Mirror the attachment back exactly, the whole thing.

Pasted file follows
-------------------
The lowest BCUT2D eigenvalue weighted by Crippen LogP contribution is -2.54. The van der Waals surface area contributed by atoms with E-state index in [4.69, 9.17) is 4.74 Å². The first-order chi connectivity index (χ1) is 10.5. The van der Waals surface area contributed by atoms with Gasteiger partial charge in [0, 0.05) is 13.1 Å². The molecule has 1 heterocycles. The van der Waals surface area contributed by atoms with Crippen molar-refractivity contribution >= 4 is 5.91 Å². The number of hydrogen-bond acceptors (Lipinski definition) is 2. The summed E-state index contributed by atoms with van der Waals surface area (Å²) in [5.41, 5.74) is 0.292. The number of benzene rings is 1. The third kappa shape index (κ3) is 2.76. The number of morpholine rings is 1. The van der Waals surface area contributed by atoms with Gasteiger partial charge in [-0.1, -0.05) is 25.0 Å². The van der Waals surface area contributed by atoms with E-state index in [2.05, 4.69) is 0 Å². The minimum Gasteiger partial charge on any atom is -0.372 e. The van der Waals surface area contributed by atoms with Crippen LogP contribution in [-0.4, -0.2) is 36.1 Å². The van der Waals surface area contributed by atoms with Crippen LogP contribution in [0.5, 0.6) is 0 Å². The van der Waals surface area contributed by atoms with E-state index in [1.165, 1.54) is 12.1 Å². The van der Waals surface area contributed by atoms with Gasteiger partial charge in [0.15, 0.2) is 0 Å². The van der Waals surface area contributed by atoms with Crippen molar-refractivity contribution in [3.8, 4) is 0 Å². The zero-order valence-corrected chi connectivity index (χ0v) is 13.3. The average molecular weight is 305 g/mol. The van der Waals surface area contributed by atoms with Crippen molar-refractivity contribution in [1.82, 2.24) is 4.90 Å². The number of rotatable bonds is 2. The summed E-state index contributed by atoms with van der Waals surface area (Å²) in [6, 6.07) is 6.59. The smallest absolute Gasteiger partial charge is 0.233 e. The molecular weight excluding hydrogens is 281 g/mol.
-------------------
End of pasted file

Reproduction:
The lowest BCUT2D eigenvalue weighted by Crippen LogP contribution is -2.54. The van der Waals surface area contributed by atoms with E-state index in [4.69, 9.17) is 4.74 Å². The first-order chi connectivity index (χ1) is 10.5. The van der Waals surface area contributed by atoms with Gasteiger partial charge in [0, 0.05) is 13.1 Å². The molecule has 1 heterocycles. The van der Waals surface area contributed by atoms with Crippen molar-refractivity contribution >= 4 is 5.91 Å². The number of hydrogen-bond acceptors (Lipinski definition) is 2. The summed E-state index contributed by atoms with van der Waals surface area (Å²) in [5.41, 5.74) is 0.292. The number of benzene rings is 1. The third kappa shape index (κ3) is 2.76. The number of morpholine rings is 1. The van der Waals surface area contributed by atoms with Gasteiger partial charge in [-0.1, -0.05) is 25.0 Å². The van der Waals surface area contributed by atoms with E-state index in [2.05, 4.69) is 0 Å². The minimum Gasteiger partial charge on any atom is -0.372 e. The van der Waals surface area contributed by atoms with Crippen LogP contribution in [-0.4, -0.2) is 36.1 Å². The van der Waals surface area contributed by atoms with Crippen LogP contribution in [0.5, 0.6) is 0 Å². The van der Waals surface area contributed by atoms with E-state index in [1.165, 1.54) is 12.1 Å². The van der Waals surface area contributed by atoms with Gasteiger partial charge in [0.15, 0.2) is 0 Å². The van der Waals surface area contributed by atoms with Crippen molar-refractivity contribution in [3.8, 4) is 0 Å². The zero-order valence-corrected chi connectivity index (χ0v) is 13.3. The average molecular weight is 305 g/mol. The van der Waals surface area contributed by atoms with Crippen molar-refractivity contribution in [1.82, 2.24) is 4.90 Å². The number of rotatable bonds is 2. The summed E-state index contributed by atoms with van der Waals surface area (Å²) in [6, 6.07) is 6.59. The smallest absolute Gasteiger partial charge is 0.233 e. The molecular weight excluding hydrogens is 281 g/mol.